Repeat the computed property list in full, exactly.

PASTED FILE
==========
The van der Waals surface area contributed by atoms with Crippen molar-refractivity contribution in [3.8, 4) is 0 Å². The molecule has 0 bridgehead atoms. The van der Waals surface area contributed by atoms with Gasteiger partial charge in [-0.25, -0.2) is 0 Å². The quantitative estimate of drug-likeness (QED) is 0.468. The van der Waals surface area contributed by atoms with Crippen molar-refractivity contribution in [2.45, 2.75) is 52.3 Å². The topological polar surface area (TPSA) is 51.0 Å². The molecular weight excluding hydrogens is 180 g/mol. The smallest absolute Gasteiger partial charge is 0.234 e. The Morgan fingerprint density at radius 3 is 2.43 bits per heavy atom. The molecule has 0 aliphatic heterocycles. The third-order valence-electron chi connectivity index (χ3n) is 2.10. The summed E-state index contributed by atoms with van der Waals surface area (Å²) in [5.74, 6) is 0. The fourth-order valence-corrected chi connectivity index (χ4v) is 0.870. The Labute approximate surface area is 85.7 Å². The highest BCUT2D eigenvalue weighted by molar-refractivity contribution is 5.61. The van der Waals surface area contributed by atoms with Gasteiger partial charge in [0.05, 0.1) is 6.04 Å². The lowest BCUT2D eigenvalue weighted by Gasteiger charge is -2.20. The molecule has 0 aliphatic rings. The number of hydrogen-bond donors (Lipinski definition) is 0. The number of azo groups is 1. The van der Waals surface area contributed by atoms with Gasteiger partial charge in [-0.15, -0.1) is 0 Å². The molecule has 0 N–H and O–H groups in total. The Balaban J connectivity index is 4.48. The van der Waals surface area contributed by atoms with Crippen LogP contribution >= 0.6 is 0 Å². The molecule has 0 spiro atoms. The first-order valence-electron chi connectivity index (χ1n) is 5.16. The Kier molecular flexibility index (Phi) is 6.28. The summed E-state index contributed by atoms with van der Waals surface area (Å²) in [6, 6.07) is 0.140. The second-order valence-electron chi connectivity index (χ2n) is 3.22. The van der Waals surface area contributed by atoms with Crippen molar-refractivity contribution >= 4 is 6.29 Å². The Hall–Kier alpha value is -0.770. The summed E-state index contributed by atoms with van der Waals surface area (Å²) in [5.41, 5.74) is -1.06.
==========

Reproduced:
The van der Waals surface area contributed by atoms with Crippen molar-refractivity contribution in [3.8, 4) is 0 Å². The molecule has 0 bridgehead atoms. The van der Waals surface area contributed by atoms with Gasteiger partial charge in [-0.25, -0.2) is 0 Å². The quantitative estimate of drug-likeness (QED) is 0.468. The van der Waals surface area contributed by atoms with Crippen molar-refractivity contribution in [2.45, 2.75) is 52.3 Å². The topological polar surface area (TPSA) is 51.0 Å². The molecular weight excluding hydrogens is 180 g/mol. The smallest absolute Gasteiger partial charge is 0.234 e. The Morgan fingerprint density at radius 3 is 2.43 bits per heavy atom. The molecule has 0 aliphatic heterocycles. The third-order valence-electron chi connectivity index (χ3n) is 2.10. The summed E-state index contributed by atoms with van der Waals surface area (Å²) in [5.74, 6) is 0. The fourth-order valence-corrected chi connectivity index (χ4v) is 0.870. The Labute approximate surface area is 85.7 Å². The highest BCUT2D eigenvalue weighted by molar-refractivity contribution is 5.61. The van der Waals surface area contributed by atoms with Gasteiger partial charge in [0.05, 0.1) is 6.04 Å². The lowest BCUT2D eigenvalue weighted by Gasteiger charge is -2.20. The molecule has 0 aliphatic rings. The number of hydrogen-bond donors (Lipinski definition) is 0. The number of azo groups is 1. The van der Waals surface area contributed by atoms with Gasteiger partial charge in [-0.15, -0.1) is 0 Å². The molecule has 0 N–H and O–H groups in total. The Balaban J connectivity index is 4.48. The van der Waals surface area contributed by atoms with Crippen LogP contribution >= 0.6 is 0 Å². The molecule has 0 spiro atoms. The first-order valence-electron chi connectivity index (χ1n) is 5.16. The Kier molecular flexibility index (Phi) is 6.28. The summed E-state index contributed by atoms with van der Waals surface area (Å²) in [6, 6.07) is 0.140. The second-order valence-electron chi connectivity index (χ2n) is 3.22. The van der Waals surface area contributed by atoms with Crippen molar-refractivity contribution >= 4 is 6.29 Å². The Hall–Kier alpha value is -0.770. The summed E-state index contributed by atoms with van der Waals surface area (Å²) in [5.41, 5.74) is -1.06.